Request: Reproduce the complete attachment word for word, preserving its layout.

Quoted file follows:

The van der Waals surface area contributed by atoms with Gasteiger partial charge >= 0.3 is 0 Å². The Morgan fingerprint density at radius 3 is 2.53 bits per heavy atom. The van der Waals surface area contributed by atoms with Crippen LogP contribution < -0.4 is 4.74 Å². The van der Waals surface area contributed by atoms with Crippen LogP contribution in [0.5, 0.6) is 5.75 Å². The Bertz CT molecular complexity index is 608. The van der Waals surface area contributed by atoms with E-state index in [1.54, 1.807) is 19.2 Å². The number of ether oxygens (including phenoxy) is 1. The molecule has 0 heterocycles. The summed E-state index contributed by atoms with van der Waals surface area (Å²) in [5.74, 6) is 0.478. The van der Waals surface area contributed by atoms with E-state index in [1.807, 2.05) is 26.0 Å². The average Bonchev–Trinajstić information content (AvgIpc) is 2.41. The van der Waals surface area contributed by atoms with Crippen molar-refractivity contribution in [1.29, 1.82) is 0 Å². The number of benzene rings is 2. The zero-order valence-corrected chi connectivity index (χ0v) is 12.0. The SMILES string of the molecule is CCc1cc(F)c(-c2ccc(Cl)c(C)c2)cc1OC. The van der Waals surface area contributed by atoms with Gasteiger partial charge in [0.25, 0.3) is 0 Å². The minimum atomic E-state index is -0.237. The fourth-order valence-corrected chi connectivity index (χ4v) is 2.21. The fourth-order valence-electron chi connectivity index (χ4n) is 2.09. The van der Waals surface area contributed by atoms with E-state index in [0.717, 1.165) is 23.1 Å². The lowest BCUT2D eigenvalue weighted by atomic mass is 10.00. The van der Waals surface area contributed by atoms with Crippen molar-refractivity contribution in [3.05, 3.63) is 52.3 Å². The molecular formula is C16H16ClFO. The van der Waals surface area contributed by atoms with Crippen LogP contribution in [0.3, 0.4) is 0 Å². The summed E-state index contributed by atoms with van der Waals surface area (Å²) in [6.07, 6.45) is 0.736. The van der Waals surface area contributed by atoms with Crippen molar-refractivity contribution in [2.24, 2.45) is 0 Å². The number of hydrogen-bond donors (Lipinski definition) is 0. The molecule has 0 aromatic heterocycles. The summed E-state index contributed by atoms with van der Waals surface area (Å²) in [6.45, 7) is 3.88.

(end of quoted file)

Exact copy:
The van der Waals surface area contributed by atoms with Gasteiger partial charge >= 0.3 is 0 Å². The Morgan fingerprint density at radius 3 is 2.53 bits per heavy atom. The van der Waals surface area contributed by atoms with Crippen LogP contribution < -0.4 is 4.74 Å². The van der Waals surface area contributed by atoms with Crippen LogP contribution in [0.5, 0.6) is 5.75 Å². The Bertz CT molecular complexity index is 608. The van der Waals surface area contributed by atoms with E-state index in [1.54, 1.807) is 19.2 Å². The number of ether oxygens (including phenoxy) is 1. The molecule has 0 heterocycles. The summed E-state index contributed by atoms with van der Waals surface area (Å²) in [5.74, 6) is 0.478. The van der Waals surface area contributed by atoms with E-state index in [1.807, 2.05) is 26.0 Å². The average Bonchev–Trinajstić information content (AvgIpc) is 2.41. The van der Waals surface area contributed by atoms with Crippen molar-refractivity contribution in [1.29, 1.82) is 0 Å². The number of benzene rings is 2. The zero-order valence-corrected chi connectivity index (χ0v) is 12.0. The SMILES string of the molecule is CCc1cc(F)c(-c2ccc(Cl)c(C)c2)cc1OC. The van der Waals surface area contributed by atoms with Gasteiger partial charge in [0.25, 0.3) is 0 Å². The minimum atomic E-state index is -0.237. The fourth-order valence-corrected chi connectivity index (χ4v) is 2.21. The fourth-order valence-electron chi connectivity index (χ4n) is 2.09. The van der Waals surface area contributed by atoms with E-state index in [0.717, 1.165) is 23.1 Å². The lowest BCUT2D eigenvalue weighted by atomic mass is 10.00. The van der Waals surface area contributed by atoms with Crippen molar-refractivity contribution in [3.05, 3.63) is 52.3 Å². The molecular formula is C16H16ClFO. The van der Waals surface area contributed by atoms with Crippen LogP contribution in [0.3, 0.4) is 0 Å². The summed E-state index contributed by atoms with van der Waals surface area (Å²) in [6.07, 6.45) is 0.736. The van der Waals surface area contributed by atoms with Crippen molar-refractivity contribution in [2.24, 2.45) is 0 Å². The number of hydrogen-bond donors (Lipinski definition) is 0. The molecule has 0 aromatic heterocycles. The summed E-state index contributed by atoms with van der Waals surface area (Å²) in [6.45, 7) is 3.88.